Local banker: Commercial banking stable
Published 7:56 am Wednesday, September 17, 2008
By By Lisa Tindell – news editor
It may not have been a crash, but the fender-bender on the stock market Monday may have many consumers concerned about their financial future.
With the fourth largest American investment bank, Lehman Brothers, filing for bankruptcy protection Monday, the 14-month credit crisis has claimed a big victim. That fact has put many thoughts of concern in the mind of bankers and consumers nationwide.
Local financial institutions are concerned, but not fearful, of how Monday's stock market activity will affect area consumers.
Barnett said the credit crunch has made loans less available, with the trend coming to the situation of loans today.
Barnett said he is optimistic about the future of the financial world and believes the banking industry will survive.
Barnett also said Federal Deposit Insured Corporation chairwoman Sheila Bair is showing confidence in the commercial banking industry as well.
That strength will ease some of the fears currently being felt by the activity seen on the stock market this week. The purpose of FDIC is to insure deposits at banks by consumers, and, Bair said, those deposits remain safe.
The FDIC insures bank deposits of up to $100,000 and up to $250,000 for funds in retirement accounts such as an IRA.
In the wake of Monday's slide, analysts predicted the U.S. Federal Reserve would drop the interest rates to help ease worries of investors on every level.
In a press release from the Board of Governors of the Federal Reserve System, the expected reduction in interest rates were not forthcoming.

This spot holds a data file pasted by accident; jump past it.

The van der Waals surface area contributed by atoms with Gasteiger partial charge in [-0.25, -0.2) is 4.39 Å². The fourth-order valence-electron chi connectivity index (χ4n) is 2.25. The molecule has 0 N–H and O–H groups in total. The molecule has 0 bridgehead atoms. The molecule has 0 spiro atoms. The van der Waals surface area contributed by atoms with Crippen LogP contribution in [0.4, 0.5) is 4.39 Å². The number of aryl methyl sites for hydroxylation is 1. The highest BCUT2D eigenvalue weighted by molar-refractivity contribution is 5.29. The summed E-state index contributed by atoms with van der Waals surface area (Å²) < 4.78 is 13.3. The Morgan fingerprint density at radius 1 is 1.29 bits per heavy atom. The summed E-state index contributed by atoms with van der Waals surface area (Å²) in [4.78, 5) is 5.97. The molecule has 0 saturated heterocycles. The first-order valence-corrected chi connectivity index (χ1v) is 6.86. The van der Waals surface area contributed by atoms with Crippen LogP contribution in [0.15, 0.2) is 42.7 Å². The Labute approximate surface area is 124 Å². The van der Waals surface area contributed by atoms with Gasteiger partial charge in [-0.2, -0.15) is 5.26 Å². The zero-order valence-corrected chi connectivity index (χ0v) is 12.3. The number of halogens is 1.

In the release, the Federal Open Market Committee decided to keep its target for the federal funds rate at 2 percent.
Strains in financial markets have increased significantly and labor markets have weakened further. Economic growth appears to have slowed recently, partly reflecting a softening of household spending.
Tight credit conditions, the ongoing housing contraction, and some slowing in export growth are likely to weigh on economic growth over the next few quarters. Over time, the substantial easing of monetary policy, combined with ongoing measures to foster market liquidity, should help to promote moderate economic growth.
Inflation has been high, spurred by the earlier increases in the prices of energy and some other commodities. The Committee expects inflation to moderate later this year and next year, but the inflation outlook remains highly uncertain.
The downside risks to growth and the upside risks to inflation are both of significant concern to the Committee.
The Committee will monitor economic and financial developments carefully and will act as needed to promote sustainable economic growth and price stability.